Is Boris Johnson dabbling in SEO again?

    Posted on June 30, 2020

     

    Last year, after Boris Johnson had replaced Theresa May as UK Prime Minister, some keen-eyed observers noted that one or two of his more unorthodox actions and remarks were having interesting effects on internet searches related to him.

    The most notable example was his talk of a hobby involving painting wine boxes to look like buses, and the effect it had on other more negative news involving him. We explained the theory in an article last October.

    It remains nothing more than a theory, and some might call it a far-fetched one. Nonetheless, I was reminded of it again this weekend when the PM had another of his bouts of eccentricity, dropping to the ground and performing press-ups in the middle of an interview.

    That’s crazy old Boris for you, isn’t it? It’s just his offbeat way of getting his point across – or is it?

    As of Monday afternoon, a Google search for ‘Boris Johnson press’ returns a first page dominated by reports of his spontaneous mid-interview exercises.

    As you can see, not all of it is positive. In fact, the first two results argue that the incident “sparks public horror” (The Independent) and “falls flat” (The Guardian). However, even if critical, the subject is so ridiculous that it’s unlikely to provoke serious anger or scrutiny. It’s hard not to find the incident funny, whether you approve of it or not.

    Now let’s see what sort of results we get if we search for ‘Boris Johnson press -press-ups’. The minus sign before ‘press-ups’ tells Google to leave out results that contain ‘press-ups’, so in effect what we should get is the results for a ‘Boris Johnson press’ search if the press-ups incident hadn’t happened.

    This returns different results, and the critical ones among them are a lot more serious. Many of them relate to his “press conferences”, with two stories about his high praise for dexamethasone, unflatteringly described by The Guardian as a “cheap steroid”.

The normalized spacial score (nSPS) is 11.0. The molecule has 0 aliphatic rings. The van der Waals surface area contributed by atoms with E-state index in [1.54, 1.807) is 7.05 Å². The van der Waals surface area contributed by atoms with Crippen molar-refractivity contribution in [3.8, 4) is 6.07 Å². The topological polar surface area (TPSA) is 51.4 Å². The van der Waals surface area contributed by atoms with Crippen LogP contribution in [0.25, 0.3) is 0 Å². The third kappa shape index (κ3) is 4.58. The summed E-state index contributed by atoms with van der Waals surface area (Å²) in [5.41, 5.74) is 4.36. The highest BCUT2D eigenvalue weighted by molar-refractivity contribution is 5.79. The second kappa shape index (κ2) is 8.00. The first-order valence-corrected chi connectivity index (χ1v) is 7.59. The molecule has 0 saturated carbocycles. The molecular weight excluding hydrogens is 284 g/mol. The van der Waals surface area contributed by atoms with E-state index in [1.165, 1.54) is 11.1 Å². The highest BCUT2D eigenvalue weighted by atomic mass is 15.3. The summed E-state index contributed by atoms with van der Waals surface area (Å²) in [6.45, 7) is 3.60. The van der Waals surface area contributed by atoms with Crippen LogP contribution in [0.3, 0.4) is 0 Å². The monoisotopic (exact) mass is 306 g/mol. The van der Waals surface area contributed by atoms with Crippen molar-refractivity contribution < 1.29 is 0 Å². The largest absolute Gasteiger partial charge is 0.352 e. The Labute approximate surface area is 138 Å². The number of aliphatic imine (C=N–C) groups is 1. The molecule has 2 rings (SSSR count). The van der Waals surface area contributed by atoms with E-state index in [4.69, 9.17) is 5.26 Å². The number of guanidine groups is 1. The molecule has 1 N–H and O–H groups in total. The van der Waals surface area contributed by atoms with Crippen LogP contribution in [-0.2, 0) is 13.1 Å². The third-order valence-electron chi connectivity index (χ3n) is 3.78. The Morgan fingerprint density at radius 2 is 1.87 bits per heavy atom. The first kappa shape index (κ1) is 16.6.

Another Guardian article questions Johnson’s relationship with Dominic Cummings, asking whether the adviser is actually “the real boss”. Also included is a New York Times article that notes Johnson’s “testy” press relations, also citing a jump in virus deaths, although this does date back to May 4th.

    Johnson also has a past career as a journalist that is not without controversy itself. This includes being sacked by The Times under allegations of fabricating a quote, and later attracting criticism for articles published by The Telegraph and The Spectator that made dubious claims about EU legislation and the Hillsborough Disaster. One way to edge out his press career misdemeanors from search rankings is to create new, more light-hearted news about himself and the word “press”.

    Only Johnson and his advisers know whether this is a genuine online strategy or just part of his unique behaviour, but reputation management is a strategy that can help people replace negative online news about them with positive stories. Of course, it’s easier if there is as little negative news as possible to start with, although for a politician, this is easier said than done!

    For positive content that “presses” the right buttons and isn’t just an “exercise” in futility, contact Engage Web.

    John Murray

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